Yu-na Jeon, who is 10 years old and plays young Sunja, says the role helped her understand what her great-grandmother had experienced during colonization. “As I started playing this role, I could really feel the pain and hardship that she was put through,” Jeon says. “This made me cry so hard. I felt so sad.” She was so moved by learning the history that she burst into tears in front of her mother just talking about the brutality of the occupying Japanese troops.

Similarly, Minha Kim, who plays teenage Sunja, drew upon her grandmother’s experiences of colonization to inform her performance: “She explained to me what it was like to be a girl in that era. How people actually lived then. I almost could have not found my character if it wasn’t for my grandmother.”

Photo credit: SHAYNE LAVERDIÈRE
Photo credit: SHAYNE LAVERDIÈRE

Youn, who won the Oscar for Best Supporting Actress last year for her performance in Minari, plays the oldest version of Sunja. She says that even South Koreans can learn a lot about their history from the show. “Even myself, I learned a lot of new things about how [Koreans] suffered in Japan, left out like a nobody in a foreign country,” she says. “I hope to honor their story with this show.”

There’s a scene in the first episode that sticks with me. Solomon is working in the U.S. as an investment banker. To make the case for his promotion, he promises that he will persuade an old Korean widow to sell the valuable plot of land her home sits on in Tokyo. He’s confident he can get her to sell because he’s Korean too. I know this feeling, this sense that there is an understanding among Koreans, especially those in the diaspora. I went to a college in Georgia located in the middle of about a hundred miles of farmland in any direction. The fall of my freshman year, I was in the library cafe doing homework and I noticed a group of Korean students push a few tables together and arrange platters of Korean food onto it.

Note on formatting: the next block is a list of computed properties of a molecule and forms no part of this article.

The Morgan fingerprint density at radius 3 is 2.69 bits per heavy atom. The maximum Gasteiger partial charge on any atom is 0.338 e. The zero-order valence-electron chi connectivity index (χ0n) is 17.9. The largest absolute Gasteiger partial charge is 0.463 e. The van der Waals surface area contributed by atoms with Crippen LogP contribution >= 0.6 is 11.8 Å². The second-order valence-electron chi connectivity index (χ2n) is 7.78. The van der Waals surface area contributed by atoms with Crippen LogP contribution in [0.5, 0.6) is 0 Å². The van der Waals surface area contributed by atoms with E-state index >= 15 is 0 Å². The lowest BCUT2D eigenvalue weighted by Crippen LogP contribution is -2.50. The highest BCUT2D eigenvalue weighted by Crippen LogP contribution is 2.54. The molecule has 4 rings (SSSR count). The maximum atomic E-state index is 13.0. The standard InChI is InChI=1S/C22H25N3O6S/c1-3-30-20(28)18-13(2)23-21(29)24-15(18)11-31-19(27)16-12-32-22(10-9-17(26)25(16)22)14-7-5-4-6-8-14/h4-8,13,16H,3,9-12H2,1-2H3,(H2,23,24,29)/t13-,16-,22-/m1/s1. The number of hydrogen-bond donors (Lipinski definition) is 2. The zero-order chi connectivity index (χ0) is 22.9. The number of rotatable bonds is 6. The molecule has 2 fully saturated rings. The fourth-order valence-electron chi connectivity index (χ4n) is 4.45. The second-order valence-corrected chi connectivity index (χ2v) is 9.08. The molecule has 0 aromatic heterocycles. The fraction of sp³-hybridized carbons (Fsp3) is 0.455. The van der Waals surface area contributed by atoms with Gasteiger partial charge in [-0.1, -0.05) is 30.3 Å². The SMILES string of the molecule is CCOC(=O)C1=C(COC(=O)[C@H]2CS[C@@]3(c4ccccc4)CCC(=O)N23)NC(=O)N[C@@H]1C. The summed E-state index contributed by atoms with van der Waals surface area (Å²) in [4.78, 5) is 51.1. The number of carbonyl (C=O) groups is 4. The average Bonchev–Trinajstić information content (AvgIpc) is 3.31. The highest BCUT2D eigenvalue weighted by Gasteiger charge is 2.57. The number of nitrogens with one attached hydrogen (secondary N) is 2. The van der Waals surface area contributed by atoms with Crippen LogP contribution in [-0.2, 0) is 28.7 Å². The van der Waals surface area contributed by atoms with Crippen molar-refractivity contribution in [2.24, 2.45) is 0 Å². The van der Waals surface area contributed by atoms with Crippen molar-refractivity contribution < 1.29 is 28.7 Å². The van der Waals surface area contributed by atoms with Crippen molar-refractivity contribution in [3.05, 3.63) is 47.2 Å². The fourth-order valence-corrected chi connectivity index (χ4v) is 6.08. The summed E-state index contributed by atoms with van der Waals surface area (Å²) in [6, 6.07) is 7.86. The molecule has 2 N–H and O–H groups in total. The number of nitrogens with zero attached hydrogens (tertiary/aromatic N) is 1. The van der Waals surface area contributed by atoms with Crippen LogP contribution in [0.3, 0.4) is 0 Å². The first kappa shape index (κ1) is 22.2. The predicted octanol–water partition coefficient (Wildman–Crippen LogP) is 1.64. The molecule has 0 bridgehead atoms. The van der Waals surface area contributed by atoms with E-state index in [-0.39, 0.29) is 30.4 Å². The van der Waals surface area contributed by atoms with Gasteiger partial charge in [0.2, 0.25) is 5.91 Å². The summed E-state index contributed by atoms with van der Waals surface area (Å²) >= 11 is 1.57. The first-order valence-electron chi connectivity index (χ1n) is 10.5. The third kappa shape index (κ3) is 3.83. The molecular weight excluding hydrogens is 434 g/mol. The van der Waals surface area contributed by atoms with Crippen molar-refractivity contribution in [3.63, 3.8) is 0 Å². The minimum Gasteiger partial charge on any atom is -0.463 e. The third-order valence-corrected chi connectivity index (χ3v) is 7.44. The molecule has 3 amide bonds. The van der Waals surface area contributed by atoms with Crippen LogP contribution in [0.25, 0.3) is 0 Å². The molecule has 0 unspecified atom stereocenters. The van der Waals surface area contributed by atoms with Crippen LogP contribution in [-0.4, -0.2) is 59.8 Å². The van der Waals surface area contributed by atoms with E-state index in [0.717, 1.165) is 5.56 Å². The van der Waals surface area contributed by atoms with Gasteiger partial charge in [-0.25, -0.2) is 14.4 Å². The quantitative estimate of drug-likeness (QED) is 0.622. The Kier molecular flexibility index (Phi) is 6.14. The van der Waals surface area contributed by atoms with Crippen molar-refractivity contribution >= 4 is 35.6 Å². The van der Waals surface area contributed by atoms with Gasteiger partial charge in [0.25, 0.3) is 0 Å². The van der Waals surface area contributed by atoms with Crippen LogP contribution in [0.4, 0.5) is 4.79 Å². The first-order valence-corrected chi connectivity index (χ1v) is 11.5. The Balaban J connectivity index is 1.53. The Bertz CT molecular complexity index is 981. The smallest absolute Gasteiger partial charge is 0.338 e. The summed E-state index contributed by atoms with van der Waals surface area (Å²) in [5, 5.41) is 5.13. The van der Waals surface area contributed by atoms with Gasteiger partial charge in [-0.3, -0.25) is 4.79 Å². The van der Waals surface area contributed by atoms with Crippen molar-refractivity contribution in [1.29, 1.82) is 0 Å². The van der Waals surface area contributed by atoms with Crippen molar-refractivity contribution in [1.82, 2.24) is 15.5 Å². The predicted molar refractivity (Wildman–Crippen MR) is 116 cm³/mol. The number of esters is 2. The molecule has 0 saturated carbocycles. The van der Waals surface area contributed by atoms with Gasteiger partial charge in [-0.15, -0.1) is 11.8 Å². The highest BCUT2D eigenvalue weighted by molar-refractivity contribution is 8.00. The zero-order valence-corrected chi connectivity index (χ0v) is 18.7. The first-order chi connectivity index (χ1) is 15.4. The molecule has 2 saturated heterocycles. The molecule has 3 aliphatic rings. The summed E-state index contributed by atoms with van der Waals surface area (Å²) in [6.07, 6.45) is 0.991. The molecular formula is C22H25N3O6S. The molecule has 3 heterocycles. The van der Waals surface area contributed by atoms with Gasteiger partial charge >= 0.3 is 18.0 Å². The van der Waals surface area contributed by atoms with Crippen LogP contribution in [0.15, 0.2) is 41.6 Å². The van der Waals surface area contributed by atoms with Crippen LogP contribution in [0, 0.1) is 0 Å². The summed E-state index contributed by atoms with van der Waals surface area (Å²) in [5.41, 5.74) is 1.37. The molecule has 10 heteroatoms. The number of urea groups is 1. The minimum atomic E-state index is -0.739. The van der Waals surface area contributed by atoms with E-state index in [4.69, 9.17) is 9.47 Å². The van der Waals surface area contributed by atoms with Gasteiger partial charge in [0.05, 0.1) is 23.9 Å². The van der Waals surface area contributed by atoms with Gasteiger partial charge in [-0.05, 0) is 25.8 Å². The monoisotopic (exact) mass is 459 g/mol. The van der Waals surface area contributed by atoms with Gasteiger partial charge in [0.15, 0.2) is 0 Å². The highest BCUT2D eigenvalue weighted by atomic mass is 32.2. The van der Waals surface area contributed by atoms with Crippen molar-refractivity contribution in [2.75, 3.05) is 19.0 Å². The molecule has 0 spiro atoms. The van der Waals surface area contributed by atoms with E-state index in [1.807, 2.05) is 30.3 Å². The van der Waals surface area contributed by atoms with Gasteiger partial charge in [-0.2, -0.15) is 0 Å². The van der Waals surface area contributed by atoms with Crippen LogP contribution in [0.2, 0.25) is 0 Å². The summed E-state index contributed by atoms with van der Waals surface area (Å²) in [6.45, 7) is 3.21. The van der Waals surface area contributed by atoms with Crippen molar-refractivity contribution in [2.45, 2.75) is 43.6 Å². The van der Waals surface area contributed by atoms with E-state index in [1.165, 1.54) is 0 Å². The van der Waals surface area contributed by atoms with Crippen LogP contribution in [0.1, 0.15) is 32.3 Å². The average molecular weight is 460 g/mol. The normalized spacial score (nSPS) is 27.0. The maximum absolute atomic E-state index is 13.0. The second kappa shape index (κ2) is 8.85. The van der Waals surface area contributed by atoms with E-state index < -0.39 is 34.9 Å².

They had little plastic dishes of banchan—kimchi and soybean sprouts and pickled veggies and sweet potatoes—and bigger dishes of rice, bulgogi, japchae, and pajeon. My mouth watered as I watched them lay it all out and then start digging in.

Photo credit: SHAYNE LAVERDIÈRE
Photo credit: SHAYNE LAVERDIÈRE

It had been months since I’d had Korean food; there weren’t any Korean restaurants or markets in the small town, and the closest I could find was a takeout “Japanese” place that had a famous mayonnaise-and-mustard-based “yellow sauce”—an ideal drunk food but nothing like what I knew from home. In a way, I’d been starving in that small town, cut off from the foods that tasted of home. Then I realized it was Chuseok, the Korean fall harvest holiday when it’s typical to gather and eat a big meal with loved ones.

Photo credit: SHAYNE LAVERDIÈRE
Photo credit: SHAYNE LAVERDIÈRE

I crept up to the group.

“Excuse me, where did you get that?”

They looked up at me.

“I’m sorry, I’m Korean and I just haven’t had Korean food in so long,” I clarified, immediately embarrassed. Because I’m half Korean and half white, many Koreans don’t immediately recognize me until I explain. Once they understood, they all started talking over each other and passing around a plate to heap food onto.

I walked back to my table with not only a plate full of food but also a list of names and phone numbers and a feeling of being a little less alone than I was before.

Photo credit: SHAYNE LAVERDIÈRE
Photo credit: SHAYNE LAVERDIÈRE

There is a word for this feeling: jeong. It refers to the sense of kinship felt among Koreans, that we’re in this together, that we look out for one another in strange places, so far from home. Koreans of the diaspora manage to find one another, whether that is in Southern-university library cafes, in metro-area grocery stores, or in Osaka pachinko parlors.

Hair: Christopher Deagle for Sisley Paris; Makeup: Maria Walton for Ilia Beauty; Production: Sophie Meyer.

This article originally appeared in the February 2022 issue of Harper's BAZAAR, available on newsstands February 1.